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SAND FISH
Scincus scincus
Origin: Southern Desert regions of North Africa.


Most imported specimens arrive from Egypt where the species seems to be very common.

This medium sized skink can achieve a total length of 7-8” 18-20cm. This species has long, wedge-shaped snout with a countersunk lower jaw. Its long tapered body is covered with smooth shiny scales, its legs are short and sturdy with long and flattened fringed feet. The tail is short tapering to a fine point. The colouration of this species would be considered attractive being yellow-caramel with brown-black cross bands.

The sand fish it totally adapted to life in the desert, in it natural environment its a fast moving agile reptile, being able to “swim” through the sand with ease.In captivity this is a fairly hardy species as long as the basic requirements are met.


Firstly it needs a deep 6” + substrate of sand or if not possible fine beech chip.

Secondly it likes it hot, hot being a very hot basking area.

This reptile has adapted itself to warming up quickly it basks at temperatures of 125-145°F, that’s hot! The rest of the enclosure should be maintained at 80-85°F with a ten-degree night drop, no night basking required. As it only basks for short bursts and spends a lot of time underground it may be conceded that the use of full spectrum lighting would not be required, however we use UV lighting with this species. The rest of the enclosure can be decorated as you like, fake cacti always look good! Water should be provided in a very shallow dish, this species has been known to drown in 1” of water. The very bottom on the sand should be maintained only very slightly damp, this can be done by the use of a small tube pushed to the bottom and little water poured through.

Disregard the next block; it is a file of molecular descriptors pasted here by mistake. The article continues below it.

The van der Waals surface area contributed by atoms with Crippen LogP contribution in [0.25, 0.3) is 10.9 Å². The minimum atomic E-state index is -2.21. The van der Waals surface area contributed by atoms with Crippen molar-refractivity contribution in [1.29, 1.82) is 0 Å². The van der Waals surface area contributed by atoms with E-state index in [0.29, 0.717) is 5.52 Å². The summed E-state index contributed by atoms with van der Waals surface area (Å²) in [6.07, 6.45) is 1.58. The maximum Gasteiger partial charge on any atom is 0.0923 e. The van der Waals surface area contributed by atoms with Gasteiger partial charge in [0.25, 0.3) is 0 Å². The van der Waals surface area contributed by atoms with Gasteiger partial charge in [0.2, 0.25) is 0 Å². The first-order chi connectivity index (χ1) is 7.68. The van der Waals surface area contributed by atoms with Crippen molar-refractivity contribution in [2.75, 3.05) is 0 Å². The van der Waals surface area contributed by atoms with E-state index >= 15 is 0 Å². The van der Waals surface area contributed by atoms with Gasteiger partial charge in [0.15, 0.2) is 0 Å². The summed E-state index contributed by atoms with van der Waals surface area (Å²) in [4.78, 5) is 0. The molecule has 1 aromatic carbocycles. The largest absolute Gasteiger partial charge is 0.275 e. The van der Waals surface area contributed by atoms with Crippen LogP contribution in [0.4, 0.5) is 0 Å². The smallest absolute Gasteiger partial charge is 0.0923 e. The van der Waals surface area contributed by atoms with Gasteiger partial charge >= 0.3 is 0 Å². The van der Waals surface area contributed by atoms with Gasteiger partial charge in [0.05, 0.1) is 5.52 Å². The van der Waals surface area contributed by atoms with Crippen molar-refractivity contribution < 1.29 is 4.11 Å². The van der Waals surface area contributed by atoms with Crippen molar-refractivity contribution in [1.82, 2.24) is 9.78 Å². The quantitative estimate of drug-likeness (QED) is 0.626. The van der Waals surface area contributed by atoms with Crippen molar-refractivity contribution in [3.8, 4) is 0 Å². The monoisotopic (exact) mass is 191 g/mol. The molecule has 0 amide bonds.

Due to the shape of it mouth, catching fast moving insects like crickets prove difficult for this skink. The best food from my experience are small meal worms placed directly in the substrate, wax worms can also work well. Having said this small crickets and locusts will be really accepted even if their catching skills don’t look very elegant. This species may also take a small amount of fruit and blossoms.

Not much is known about the breeding cycle of this species, once thought to be ovoviviparous it’s now known to lay 3-5 oblong shaped eggs at a time.

Overall this wonderful little skink makes a good study species being active around midday and early afternoon. It is more showy than you might think and once warmed up can be very active. Once thought to be a difficult captive species, with the right
environmental conditions reportedly it is a long-lived species with wild collected adults thriving in captivity for ten or more years.



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